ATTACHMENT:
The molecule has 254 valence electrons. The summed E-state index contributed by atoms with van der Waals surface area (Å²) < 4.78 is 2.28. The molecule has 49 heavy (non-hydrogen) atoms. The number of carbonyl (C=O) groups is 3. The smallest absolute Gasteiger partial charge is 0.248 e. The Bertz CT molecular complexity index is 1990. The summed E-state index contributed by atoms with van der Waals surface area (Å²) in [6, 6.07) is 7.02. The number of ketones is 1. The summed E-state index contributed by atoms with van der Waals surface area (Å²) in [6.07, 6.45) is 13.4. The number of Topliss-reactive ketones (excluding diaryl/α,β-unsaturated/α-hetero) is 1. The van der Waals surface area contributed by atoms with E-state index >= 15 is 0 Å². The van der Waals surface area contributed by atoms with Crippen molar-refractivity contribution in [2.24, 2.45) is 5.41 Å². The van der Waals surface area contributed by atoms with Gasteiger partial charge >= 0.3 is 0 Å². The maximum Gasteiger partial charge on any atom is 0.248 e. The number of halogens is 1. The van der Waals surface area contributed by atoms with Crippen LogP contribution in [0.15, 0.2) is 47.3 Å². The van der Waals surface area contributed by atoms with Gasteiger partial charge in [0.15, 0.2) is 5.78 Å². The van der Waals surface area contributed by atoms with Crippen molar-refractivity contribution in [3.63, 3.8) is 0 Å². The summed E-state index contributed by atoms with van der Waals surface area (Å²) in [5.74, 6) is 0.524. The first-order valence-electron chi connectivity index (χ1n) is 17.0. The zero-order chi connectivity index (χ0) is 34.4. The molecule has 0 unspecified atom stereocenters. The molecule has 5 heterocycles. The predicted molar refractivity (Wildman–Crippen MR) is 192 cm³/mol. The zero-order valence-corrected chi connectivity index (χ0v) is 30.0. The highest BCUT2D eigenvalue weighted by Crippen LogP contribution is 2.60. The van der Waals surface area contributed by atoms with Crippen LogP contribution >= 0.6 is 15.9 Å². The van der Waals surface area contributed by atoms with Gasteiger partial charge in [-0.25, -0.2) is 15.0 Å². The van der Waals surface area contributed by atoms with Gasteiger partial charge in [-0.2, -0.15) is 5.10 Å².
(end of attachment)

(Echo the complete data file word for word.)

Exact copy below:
The molecule has 254 valence electrons. The summed E-state index contributed by atoms with van der Waals surface area (Å²) < 4.78 is 2.28. The molecule has 49 heavy (non-hydrogen) atoms. The number of carbonyl (C=O) groups is 3. The smallest absolute Gasteiger partial charge is 0.248 e. The Bertz CT molecular complexity index is 1990. The summed E-state index contributed by atoms with van der Waals surface area (Å²) in [6, 6.07) is 7.02. The number of ketones is 1. The summed E-state index contributed by atoms with van der Waals surface area (Å²) in [6.07, 6.45) is 13.4. The number of Topliss-reactive ketones (excluding diaryl/α,β-unsaturated/α-hetero) is 1. The van der Waals surface area contributed by atoms with E-state index >= 15 is 0 Å². The van der Waals surface area contributed by atoms with Crippen molar-refractivity contribution in [2.24, 2.45) is 5.41 Å². The van der Waals surface area contributed by atoms with Gasteiger partial charge >= 0.3 is 0 Å². The maximum Gasteiger partial charge on any atom is 0.248 e. The number of halogens is 1. The van der Waals surface area contributed by atoms with Crippen LogP contribution in [0.15, 0.2) is 47.3 Å². The van der Waals surface area contributed by atoms with Gasteiger partial charge in [0.15, 0.2) is 5.78 Å². The van der Waals surface area contributed by atoms with Crippen molar-refractivity contribution in [3.63, 3.8) is 0 Å². The summed E-state index contributed by atoms with van der Waals surface area (Å²) in [5.74, 6) is 0.524. The first-order valence-electron chi connectivity index (χ1n) is 17.0. The zero-order chi connectivity index (χ0) is 34.4. The molecule has 0 unspecified atom stereocenters. The molecule has 5 heterocycles. The predicted molar refractivity (Wildman–Crippen MR) is 192 cm³/mol. The zero-order valence-corrected chi connectivity index (χ0v) is 30.0. The highest BCUT2D eigenvalue weighted by Crippen LogP contribution is 2.60. The van der Waals surface area contributed by atoms with Crippen LogP contribution >= 0.6 is 15.9 Å². The van der Waals surface area contributed by atoms with Gasteiger partial charge in [-0.25, -0.2) is 15.0 Å². The van der Waals surface area contributed by atoms with Gasteiger partial charge in [-0.2, -0.15) is 5.10 Å².